The advisory involves un-cashed state income tax refund checks dated June 30, 2011, or before, in the amount $50 or more.  These checks are no longer valid.  Taxpayers who want to claim these refunds before they revert to Unclaimed Property must submit a voucher to request a replacement.  The voucher accompanies the letters alerting taxpayers to the August 24 deadline.

If they miss the LDR deadline, taxpayers can claim their refunds from the state treasurer’s Unclaimed Property Division.


Check state income tax refund status online

BATON ROUGE – The Louisiana Department of Revenue (LDR) encourages taxpayers to go online to check the status of their state individual income tax refunds.  The Where’s My Refund webpage is

“With Where’s My Refund, you have an instant answer about your refund,” said Secretary of Revenue Cynthia Bridges. “Just enter some basic information, such as your Social Security number and your filing status.”

Where’s My Refund is especially helpful to taxpayers during tax filing season due to extremely high call volume, Bridges said.

“It’s much faster than waiting for a customer service representative.”

If you filed your taxes electronically, information on your refund should be available in 7-10 business days.  If you filed a paper return, please allow 12 to 16 weeks before checking on the status of your refund.


Top tip for faster tax refunds: file electronically

BATON ROUGE – The Louisiana Department of Revenue (LDR) encourages all taxpayers to file electronically when they submit their 2011 state individual income tax returns.

“Electronic filing is the best way to ensure error-free returns and speedy income tax refunds,” said Secretary of Revenue Cynthia Bridges.

LDR began accepting 2011 Louisiana Individual Income Tax Returns on January 17.  The state filing deadline is May 15.

In addition to electronic filing, a careful review of your tax return can help to avoid unnecessary delays.  Many refunds are delayed because of common errors and omissions. 

Steps to avoid delayed refunds include:

  • File electronically.  The average processing time for refunds is ten business days when using electronic options such as Louisiana File Online, the state’s free tax filing web application.  For paper returns, the processing time is 12 to 16 weeks.  Visit
  • Double check the accuracy of your return.  Ensure that all Social Security numbers and tax computations are correct.  Math errors and incorrect tax table information are leading causes of delayed refunds.
  • Include all supporting documentation such as W-2s.  Use paperclips, not staples, if filing a paper return.
  • Don’t forget to sign the return.
  • Update your mailing address with the United States Postal Service and the Louisiana Department of Revenue.
  • For paper returns, be sure to attach the proper label to the mailing envelope.

To avoid the potential for late fees and other penalties, taxpayers needing additional time to file must request filing extensions in a timely manner.  This year’s deadline for a state filing extension request is May 15, 2012.  Visit

If a tax payment is due, include the remittance coupon with paper returns to ensure proper posting.  Make checks or money orders payable to the Louisiana Department of Revenue.  Do not send cash. 

Do not include copies of the federal return with the state return.


IRS holding $20 million in refunds for Louisiana taxpayers, window to claim it closes April 18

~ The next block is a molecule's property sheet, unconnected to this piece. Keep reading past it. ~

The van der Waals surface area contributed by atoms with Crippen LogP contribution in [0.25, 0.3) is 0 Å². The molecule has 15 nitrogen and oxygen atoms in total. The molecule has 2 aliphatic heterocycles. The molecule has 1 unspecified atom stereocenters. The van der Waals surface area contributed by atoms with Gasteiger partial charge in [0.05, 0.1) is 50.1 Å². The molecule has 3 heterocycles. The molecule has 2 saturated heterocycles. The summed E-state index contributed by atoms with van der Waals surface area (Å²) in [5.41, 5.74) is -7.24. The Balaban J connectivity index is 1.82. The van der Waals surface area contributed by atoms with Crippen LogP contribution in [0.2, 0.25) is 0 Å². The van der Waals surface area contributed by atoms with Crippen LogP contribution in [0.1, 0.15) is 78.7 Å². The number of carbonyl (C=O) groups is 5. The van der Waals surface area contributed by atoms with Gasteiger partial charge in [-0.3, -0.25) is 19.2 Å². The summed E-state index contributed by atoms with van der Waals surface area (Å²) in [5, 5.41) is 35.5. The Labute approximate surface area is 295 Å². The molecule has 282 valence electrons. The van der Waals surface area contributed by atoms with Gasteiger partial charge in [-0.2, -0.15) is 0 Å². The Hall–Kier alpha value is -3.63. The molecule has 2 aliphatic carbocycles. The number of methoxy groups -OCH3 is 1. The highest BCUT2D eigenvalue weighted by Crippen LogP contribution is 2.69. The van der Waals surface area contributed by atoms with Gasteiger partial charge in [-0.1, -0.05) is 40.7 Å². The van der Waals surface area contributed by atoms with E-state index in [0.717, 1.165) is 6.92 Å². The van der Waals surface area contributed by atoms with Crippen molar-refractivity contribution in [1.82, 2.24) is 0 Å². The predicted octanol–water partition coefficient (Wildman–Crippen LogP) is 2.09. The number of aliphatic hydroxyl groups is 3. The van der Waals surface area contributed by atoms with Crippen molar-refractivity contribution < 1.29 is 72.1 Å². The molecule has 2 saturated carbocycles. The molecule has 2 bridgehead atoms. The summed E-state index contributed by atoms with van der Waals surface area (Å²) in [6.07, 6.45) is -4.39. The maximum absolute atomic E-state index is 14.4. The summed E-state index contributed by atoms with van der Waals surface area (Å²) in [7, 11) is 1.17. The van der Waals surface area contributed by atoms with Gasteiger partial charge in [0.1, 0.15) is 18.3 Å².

The IRS owes more than $20 million to nearly 20,000 Louisiana taxpayers who failed to file federal tax returns for the 2007 tax year.  The average refund amount due Louisiana residents is more than $600. 

The money owed to Louisiana taxpayers is part of more than $1 billion owed to taxpayers nationwide.

“Some people may not have filed because they had too little income to require filing a tax return even though they had taxes withheld from their wages or made quarterly estimated payments,” the IRS announced in a press release.  “In cases where a return was not filed, the law provides most taxpayers with a three-year window of opportunity for claiming a refund. If no return is filed to claim a refund within three years, the money becomes property of the U.S. Treasury.”

The IRS says it owes $20,327,000 to 19,500 Louisiana taxpayers who failed to file 2007 federal returns.  The three-year window means these taxpayers have until April 18, 2011, to file those returns and claim their refunds.


‘Louisiana tax refunds timely while delays plague other states’

While some cash-strapped states are delaying their residents’ income tax refunds, Louisiana taxpayers are receiving their refunds back at a faster pace than ever.

This report from the New Orleans Times-Picayune explains that Louisiana File Online, LDR’s electronic tax filing application, gets much of the credit.

National media coverage in the past week has reported that some states are delaying tax refund checks to cope with cash-flow problems caused by the recession and declining government revenue. But Louisiana isn’t one of them. “We are not withholding or delaying refunds,” said Byron Henderson, spokesman for the Louisiana Department of Revenue. In fact, the state’s refunds are moving faster than ever, thanks in part to increased use of electronic filing of tax returns. As of Friday, the state had issued 847,739 state tax refunds to individuals and joint filers totaling $426.4 million. That’s $503 per refund on average. About 85 percent of those refunds were for people who filed electronically. For those who file directly using the department’s Louisiana File Online system, the average wait for a refund is nine days. Paper filers will wait an average of six to eight weeks. The volume for electronic filers so far this tax season is as much as 30 percent ahead of last year, Henderson said. The department is expected to process about 2 million tax returns this year. Television and newspaper reports this week have identified Alabama, Hawaii, Idaho, Kansas, New York and North Carolina as states holding back or considering a delay for refunds. Louisiana state tax returns are due by May 15.